David Rambo's The Ice-Breaker
The Ice-Breaker is set to open in several regional theatres in Arizona, Massachusetts, and later next year at the Laguna Playhouse. At present, this appears to be a work in progress since the company is maintaining a website asking for opinions about the two-character drama about science, love, insanity and global politics. Following in the footsteps of such plays as Arcadia, Proof and Copenhagen, the audience is treated to mathematical theories and an awkward romance between an older man and a young student.
The Ice-Breaker is a presentation of the Alfred P. Sloan Foundation Science and Technology Initiative and the plot centers around young PhD student Sonia (Blake Lindsley) and disgraced genius Lawrence (Charles Shaw Robinson), who is now living a lonely life in the New Mexico desert. The scientist was a pioneer in polar climate studies, working in Greenland and Antarctica for many years studying the gases trapped within layers of prehistoric ice. He is a victim of political backstabbing and has now retreated from the scientific community.
At the beginning of the two-hour drama the audience sees Sonia wearing a snow outfit against the backdrop of a hanging white sheet in the shape of an iceberg, finding a small worn journal written by Lawrence many years ago to his infant daughter. She is determined to find this elusive man who has disappeared from the public for twelve years since she has written a thesis about paleoclimatology and global warming.
Sonia finds Lawrence living a solitary life in a cluttered New Mexican desert abode. The dishonored scientist is hiding from his former life, which included a failed marriage and the death of his nine-month-old daughter. He now teaches Anasazi culture at a junior college. He no longer has an interest in polar ice caps melting due to global warming.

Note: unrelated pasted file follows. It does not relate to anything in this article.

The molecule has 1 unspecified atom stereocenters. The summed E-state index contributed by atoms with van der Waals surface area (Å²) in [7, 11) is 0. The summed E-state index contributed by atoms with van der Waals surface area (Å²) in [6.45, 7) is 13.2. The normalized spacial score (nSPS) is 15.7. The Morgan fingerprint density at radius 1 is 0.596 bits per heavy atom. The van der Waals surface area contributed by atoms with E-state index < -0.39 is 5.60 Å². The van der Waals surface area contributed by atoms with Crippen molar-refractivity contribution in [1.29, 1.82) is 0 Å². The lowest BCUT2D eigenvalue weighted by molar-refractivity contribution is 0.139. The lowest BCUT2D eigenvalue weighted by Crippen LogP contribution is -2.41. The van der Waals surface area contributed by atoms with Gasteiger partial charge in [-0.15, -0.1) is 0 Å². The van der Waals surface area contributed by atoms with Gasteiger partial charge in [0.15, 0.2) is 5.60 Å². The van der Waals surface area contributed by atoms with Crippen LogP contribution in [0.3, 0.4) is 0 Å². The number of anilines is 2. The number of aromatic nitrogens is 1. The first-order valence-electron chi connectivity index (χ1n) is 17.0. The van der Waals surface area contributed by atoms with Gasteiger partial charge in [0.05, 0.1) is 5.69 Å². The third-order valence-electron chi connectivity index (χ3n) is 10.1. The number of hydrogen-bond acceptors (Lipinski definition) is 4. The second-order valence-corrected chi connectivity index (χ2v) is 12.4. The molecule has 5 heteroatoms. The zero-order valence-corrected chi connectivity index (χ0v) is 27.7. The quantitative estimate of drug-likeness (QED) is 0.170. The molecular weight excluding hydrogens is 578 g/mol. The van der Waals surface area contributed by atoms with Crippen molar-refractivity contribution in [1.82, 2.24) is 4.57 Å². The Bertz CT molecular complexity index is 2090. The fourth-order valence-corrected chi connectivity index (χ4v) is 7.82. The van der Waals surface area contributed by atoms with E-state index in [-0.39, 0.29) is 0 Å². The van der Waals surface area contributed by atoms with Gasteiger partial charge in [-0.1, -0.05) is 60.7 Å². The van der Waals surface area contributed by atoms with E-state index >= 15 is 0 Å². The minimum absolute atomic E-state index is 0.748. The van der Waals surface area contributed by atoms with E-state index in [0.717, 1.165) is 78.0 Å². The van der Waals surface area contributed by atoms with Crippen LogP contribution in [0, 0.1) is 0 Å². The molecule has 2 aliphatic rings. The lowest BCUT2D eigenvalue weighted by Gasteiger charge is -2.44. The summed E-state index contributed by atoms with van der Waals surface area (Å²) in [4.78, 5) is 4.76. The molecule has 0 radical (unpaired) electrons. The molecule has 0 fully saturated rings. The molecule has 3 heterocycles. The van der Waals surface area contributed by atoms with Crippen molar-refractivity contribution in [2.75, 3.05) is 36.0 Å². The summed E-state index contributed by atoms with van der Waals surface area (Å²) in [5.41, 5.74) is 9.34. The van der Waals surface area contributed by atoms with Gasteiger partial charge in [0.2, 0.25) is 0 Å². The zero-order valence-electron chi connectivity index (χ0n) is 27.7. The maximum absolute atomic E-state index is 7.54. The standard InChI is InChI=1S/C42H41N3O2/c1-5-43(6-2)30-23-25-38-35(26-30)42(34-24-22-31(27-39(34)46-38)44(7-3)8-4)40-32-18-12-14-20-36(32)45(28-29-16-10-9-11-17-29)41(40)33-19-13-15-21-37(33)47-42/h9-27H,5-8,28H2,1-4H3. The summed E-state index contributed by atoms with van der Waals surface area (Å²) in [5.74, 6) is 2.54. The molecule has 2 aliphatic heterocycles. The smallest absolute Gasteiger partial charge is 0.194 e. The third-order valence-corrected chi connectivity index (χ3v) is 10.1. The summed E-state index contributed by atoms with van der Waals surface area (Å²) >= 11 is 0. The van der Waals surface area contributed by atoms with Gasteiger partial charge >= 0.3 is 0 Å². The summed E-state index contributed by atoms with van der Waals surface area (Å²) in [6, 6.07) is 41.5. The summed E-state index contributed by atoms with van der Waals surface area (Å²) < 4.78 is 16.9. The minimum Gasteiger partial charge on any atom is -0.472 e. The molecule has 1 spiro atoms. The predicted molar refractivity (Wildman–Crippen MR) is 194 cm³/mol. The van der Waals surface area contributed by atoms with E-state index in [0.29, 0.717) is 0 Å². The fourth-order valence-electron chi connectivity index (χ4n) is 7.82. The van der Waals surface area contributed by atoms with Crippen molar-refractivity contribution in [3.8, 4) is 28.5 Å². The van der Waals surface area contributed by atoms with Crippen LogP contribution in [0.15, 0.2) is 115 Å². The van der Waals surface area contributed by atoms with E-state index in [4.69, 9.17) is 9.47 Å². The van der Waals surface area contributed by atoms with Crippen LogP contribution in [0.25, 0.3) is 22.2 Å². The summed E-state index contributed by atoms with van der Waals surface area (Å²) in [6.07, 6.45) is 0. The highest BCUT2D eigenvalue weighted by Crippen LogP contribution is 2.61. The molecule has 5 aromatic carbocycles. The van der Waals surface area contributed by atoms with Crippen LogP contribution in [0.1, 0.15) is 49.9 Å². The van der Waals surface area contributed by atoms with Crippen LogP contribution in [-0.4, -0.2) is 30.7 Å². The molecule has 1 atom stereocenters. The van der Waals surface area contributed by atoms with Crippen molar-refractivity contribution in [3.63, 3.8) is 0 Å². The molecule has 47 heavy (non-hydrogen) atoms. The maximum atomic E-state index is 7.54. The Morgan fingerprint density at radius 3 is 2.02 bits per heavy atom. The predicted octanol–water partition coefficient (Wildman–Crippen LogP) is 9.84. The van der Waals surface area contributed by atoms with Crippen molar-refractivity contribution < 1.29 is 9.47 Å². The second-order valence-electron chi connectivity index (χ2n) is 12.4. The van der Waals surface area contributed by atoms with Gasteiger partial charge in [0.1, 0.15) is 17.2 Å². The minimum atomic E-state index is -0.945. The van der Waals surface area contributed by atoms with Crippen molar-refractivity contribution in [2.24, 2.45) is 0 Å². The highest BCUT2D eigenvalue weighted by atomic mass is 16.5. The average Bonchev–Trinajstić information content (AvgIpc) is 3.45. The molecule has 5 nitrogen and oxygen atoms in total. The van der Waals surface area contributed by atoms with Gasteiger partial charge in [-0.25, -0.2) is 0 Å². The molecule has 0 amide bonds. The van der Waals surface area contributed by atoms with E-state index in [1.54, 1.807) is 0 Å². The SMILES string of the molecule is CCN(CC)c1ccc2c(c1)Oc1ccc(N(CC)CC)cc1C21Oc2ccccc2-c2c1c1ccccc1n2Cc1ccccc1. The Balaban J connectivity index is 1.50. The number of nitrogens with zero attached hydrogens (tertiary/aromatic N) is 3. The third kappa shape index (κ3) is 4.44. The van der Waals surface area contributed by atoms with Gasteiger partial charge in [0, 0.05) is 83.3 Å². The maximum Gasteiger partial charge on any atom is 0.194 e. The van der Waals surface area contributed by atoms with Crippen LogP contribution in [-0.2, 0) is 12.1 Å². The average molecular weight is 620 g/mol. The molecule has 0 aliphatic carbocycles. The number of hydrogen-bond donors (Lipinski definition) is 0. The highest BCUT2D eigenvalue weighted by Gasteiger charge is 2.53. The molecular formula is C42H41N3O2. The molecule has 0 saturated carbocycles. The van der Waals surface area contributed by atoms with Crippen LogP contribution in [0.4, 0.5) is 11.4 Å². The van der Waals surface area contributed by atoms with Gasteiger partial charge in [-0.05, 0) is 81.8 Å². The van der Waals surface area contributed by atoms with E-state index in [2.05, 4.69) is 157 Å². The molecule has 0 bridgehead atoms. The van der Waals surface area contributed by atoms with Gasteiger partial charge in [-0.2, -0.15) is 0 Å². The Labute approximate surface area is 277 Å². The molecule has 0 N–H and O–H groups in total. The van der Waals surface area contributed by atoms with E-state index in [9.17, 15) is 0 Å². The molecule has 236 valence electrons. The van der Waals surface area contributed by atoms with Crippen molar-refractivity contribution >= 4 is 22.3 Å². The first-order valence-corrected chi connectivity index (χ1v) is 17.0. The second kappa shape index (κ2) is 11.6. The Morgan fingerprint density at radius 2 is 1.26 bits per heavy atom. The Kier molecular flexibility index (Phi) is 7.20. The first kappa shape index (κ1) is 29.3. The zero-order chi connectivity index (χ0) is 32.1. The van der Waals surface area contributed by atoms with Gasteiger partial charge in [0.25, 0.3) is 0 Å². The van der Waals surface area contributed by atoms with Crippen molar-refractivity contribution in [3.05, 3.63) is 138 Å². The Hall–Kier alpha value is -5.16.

After long discussions about global warming, archaeology and ice age cycles, romance blooms between the older man and the young student. The romance starts very slowly and somewhat clumsily as they discuss their past lives, the culture of the vanished Anasazi, and scientific theories. Both have studied the topics with similar methods but they have drawn different conclusions in their research. The older man theorizes on the past while Sonia applies her research to the future.
The Ice Breaker's first act needs to be tightened as a lot of the dialogue pertains to a lecture on global warming and speeches that sound like a television play. However, the second act is energy and emotionally driven due to the splendid acting of Blake Lindsley and Charles Robinson Shaw.
Lindsley (Pasadena Playhouse actress plus many films) is vivacious as the chatty Sonia who might have taken Ritalin when she was a teenager. Sometimes her speech patterns are as rapid as machine gun fire. Shaw (The Goat at ACT) is the exact opposite as he slowly speaks each line. He is outstanding as a scientist who wishes to be left alone with his personal problems.
The Ice Breaker will be running in repertory with the other two productions in the Hot House Series of world premiere plays through April 9 at the Magic Theatre, Landmark Building D, Fort Mason Center, San Francisco. For tickets please call 415-441-8822 or visit www.magictheatre.org.